Tan Jianguo and his wife are migrant workers who have lived in a dirty rundown alleyway in a Beijing suburb for the past 10 years, eking out a meager living for themselves and their two small children.
Tan works as a handyman and locksmith, while his wife sells fried pancakes from a street stall outfitted on a three-wheeled bicycle. However, neither is a legal resident of the capital and they may have violated the one-child policy.
The 35-year-old native of Hebei Province, which surrounds Beijing, fears that when China’s census takers come knocking starting today, he and his family could face the heavy hand of the law in the world’s most populous nation.
“It will be hard to avoid the census takers when they come. I’m still not sure what I will do,” said Tan, a short man with bushy hair and thick dirty hands. “I can either stay here and report my situation, or I can take my family home and let the census takers count us there ... or we can just hide.”
Tan is among hundreds of millions of migrants who have provided the cheap labor fueling China’s economy in an unprecedented wave of urbanization that the government hopes to better quantify through the month-long count.
However, many migrants fear the once-in-a-decade process could eventually trigger a bureaucratic crackdown over a web of rules, regulations and laws that aim to control the nation’s vast population.
In a good month, Tan said he and his wife can earn about 2,500 yuan (US$380) in Beijing, far more than they could earn as farmers in Hebei’s Handan city — their official place of residence.
Their children — a five-year-old girl and a four-year-old boy — were both born in rural Hebei where families are allowed two kids if the first is a girl. In Beijing, the “one child” family planning policy is strictly enforced.
The couple pays fees to several Beijing residents for the use of their government-issued permits to repair bikes, fix locks and run the food stall — an arrangement that falls into a legal grey area.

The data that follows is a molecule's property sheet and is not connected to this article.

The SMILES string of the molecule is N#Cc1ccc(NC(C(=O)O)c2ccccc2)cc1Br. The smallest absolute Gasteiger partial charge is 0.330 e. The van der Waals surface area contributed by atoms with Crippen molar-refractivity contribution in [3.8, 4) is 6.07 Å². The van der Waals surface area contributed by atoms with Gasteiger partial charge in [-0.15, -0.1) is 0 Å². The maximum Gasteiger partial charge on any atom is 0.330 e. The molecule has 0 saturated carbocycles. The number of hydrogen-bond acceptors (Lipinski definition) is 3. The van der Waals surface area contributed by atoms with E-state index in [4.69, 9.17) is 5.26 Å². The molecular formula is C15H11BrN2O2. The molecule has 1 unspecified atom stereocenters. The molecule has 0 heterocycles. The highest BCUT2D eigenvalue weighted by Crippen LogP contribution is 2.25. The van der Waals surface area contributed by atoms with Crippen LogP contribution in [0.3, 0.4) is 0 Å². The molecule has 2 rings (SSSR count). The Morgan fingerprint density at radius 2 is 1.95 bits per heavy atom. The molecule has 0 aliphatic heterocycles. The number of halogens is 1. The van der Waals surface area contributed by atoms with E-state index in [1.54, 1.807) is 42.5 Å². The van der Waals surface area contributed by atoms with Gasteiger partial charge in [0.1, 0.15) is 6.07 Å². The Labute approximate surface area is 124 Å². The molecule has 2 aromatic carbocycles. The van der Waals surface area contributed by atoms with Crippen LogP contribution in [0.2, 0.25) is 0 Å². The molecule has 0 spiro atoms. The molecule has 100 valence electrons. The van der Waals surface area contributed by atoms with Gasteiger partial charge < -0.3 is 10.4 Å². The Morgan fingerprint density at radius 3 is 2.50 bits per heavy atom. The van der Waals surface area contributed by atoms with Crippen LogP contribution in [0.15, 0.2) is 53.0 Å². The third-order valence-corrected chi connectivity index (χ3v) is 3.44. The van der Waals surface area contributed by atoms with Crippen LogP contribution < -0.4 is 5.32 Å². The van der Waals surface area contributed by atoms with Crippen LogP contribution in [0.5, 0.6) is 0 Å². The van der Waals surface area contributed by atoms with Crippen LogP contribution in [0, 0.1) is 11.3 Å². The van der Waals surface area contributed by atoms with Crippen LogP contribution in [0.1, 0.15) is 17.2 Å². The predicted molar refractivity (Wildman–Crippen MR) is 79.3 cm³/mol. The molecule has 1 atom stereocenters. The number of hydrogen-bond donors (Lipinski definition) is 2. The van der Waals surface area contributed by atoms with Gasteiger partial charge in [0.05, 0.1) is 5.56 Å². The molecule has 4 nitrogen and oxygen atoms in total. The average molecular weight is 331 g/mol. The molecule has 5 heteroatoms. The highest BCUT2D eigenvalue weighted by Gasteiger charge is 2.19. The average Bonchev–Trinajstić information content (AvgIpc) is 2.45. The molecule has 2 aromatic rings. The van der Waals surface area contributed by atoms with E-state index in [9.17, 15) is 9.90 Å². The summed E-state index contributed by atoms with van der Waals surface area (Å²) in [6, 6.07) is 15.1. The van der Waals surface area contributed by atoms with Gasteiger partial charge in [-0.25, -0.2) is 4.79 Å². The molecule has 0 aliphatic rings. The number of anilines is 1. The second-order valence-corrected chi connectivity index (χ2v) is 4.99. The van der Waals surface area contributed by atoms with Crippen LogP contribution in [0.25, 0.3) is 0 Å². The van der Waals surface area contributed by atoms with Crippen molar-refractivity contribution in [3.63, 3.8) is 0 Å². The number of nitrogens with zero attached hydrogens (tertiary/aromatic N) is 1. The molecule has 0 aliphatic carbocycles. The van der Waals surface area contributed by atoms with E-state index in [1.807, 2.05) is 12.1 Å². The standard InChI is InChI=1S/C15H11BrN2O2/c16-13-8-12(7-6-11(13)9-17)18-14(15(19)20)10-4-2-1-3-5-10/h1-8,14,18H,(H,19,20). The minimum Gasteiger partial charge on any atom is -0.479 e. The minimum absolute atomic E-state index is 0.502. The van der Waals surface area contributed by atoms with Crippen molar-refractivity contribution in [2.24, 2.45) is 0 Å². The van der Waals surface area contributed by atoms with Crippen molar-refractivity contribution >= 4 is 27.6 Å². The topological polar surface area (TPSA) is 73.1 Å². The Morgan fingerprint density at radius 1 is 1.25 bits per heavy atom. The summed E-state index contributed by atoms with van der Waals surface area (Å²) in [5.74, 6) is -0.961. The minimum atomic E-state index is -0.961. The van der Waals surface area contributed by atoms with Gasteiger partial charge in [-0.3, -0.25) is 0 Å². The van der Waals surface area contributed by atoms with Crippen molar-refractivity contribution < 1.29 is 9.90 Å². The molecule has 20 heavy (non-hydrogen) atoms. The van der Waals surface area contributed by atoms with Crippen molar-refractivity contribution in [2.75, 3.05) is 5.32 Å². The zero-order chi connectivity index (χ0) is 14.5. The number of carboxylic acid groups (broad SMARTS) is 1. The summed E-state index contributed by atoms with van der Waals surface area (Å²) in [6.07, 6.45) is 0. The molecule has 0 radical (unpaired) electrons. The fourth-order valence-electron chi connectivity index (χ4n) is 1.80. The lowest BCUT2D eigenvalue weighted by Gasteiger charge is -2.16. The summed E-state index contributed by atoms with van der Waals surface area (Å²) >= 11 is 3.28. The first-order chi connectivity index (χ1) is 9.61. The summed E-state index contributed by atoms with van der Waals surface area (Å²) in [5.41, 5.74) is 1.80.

According to census official Feng Nailin, registering migrants like Tan will be a major obstacle to an accurate count.
“The biggest difficulty will be to register the migrant population, which is rapidly growing due to fast-paced urbanization,” Feng, head of the population and employment department of the National Bureau of Statistics, told reporters.
“Another problem is many people are refusing to cooperate compared with earlier censuses, maybe because the pace of life is faster now and the awareness of privacy is increasing,” Feng said.
Feng said China’s population was estimated to be 1.3347 billion people at the end of last year That is up from 594 million people counted in the nation’s first census in 1953 and 1.26 billion people in a 2000 census, he said.
According to the government, the migrant population totaled 211 million last year — a number widely seen as too low.
“The under-reporting of new births is another difficulty” that the up to 6 million census-takers will face, Feng said.
To encourage people to report all their children, Beijing has called on local officials to reduce fines to couples who fess up to violating the “one-child” policy during the census, he said.
“Families with financial difficulties will also be allowed to pay their fines in instalments,” he said.
Beijing maintains a household registration system that effectively denies citizens access to a range of social services, such as unemployment and health insurance and free schooling when they relocate. First put in place in the 1950s to curb large population movements, it has come under fire during the fast-paced urbanization process.